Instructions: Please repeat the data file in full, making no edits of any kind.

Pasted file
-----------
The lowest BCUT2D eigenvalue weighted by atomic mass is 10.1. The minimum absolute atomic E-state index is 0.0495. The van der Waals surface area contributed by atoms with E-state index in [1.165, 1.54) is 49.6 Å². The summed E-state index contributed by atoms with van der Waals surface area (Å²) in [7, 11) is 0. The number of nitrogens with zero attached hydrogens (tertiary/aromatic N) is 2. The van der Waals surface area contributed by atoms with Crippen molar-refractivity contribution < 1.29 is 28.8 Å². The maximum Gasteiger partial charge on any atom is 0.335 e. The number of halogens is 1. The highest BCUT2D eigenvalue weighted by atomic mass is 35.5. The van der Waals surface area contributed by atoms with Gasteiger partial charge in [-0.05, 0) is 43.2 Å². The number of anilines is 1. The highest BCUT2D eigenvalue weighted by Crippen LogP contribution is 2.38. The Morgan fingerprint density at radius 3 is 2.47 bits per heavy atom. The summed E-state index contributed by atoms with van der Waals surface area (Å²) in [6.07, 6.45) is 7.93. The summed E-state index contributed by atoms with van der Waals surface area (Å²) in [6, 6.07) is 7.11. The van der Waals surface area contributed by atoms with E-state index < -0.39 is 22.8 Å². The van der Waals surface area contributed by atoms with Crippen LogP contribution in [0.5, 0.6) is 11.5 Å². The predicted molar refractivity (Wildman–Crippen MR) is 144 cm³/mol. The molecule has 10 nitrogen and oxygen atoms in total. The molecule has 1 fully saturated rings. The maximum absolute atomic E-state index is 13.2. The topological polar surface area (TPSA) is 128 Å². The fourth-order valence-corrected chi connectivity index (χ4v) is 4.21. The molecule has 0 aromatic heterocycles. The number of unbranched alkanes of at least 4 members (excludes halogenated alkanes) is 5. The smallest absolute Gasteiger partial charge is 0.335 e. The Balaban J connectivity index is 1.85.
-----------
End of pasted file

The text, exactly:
The lowest BCUT2D eigenvalue weighted by atomic mass is 10.1. The minimum absolute atomic E-state index is 0.0495. The van der Waals surface area contributed by atoms with E-state index in [1.165, 1.54) is 49.6 Å². The summed E-state index contributed by atoms with van der Waals surface area (Å²) in [7, 11) is 0. The number of nitrogens with zero attached hydrogens (tertiary/aromatic N) is 2. The van der Waals surface area contributed by atoms with Crippen molar-refractivity contribution < 1.29 is 28.8 Å². The maximum Gasteiger partial charge on any atom is 0.335 e. The number of halogens is 1. The highest BCUT2D eigenvalue weighted by atomic mass is 35.5. The van der Waals surface area contributed by atoms with Gasteiger partial charge in [-0.05, 0) is 43.2 Å². The number of anilines is 1. The highest BCUT2D eigenvalue weighted by Crippen LogP contribution is 2.38. The Morgan fingerprint density at radius 3 is 2.47 bits per heavy atom. The summed E-state index contributed by atoms with van der Waals surface area (Å²) in [6.07, 6.45) is 7.93. The summed E-state index contributed by atoms with van der Waals surface area (Å²) in [6, 6.07) is 7.11. The van der Waals surface area contributed by atoms with E-state index < -0.39 is 22.8 Å². The van der Waals surface area contributed by atoms with Crippen LogP contribution in [0.5, 0.6) is 11.5 Å². The predicted molar refractivity (Wildman–Crippen MR) is 144 cm³/mol. The molecule has 10 nitrogen and oxygen atoms in total. The molecule has 1 fully saturated rings. The maximum absolute atomic E-state index is 13.2. The topological polar surface area (TPSA) is 128 Å². The fourth-order valence-corrected chi connectivity index (χ4v) is 4.21. The molecule has 0 aromatic heterocycles. The number of unbranched alkanes of at least 4 members (excludes halogenated alkanes) is 5. The smallest absolute Gasteiger partial charge is 0.335 e. The Balaban J connectivity index is 1.85.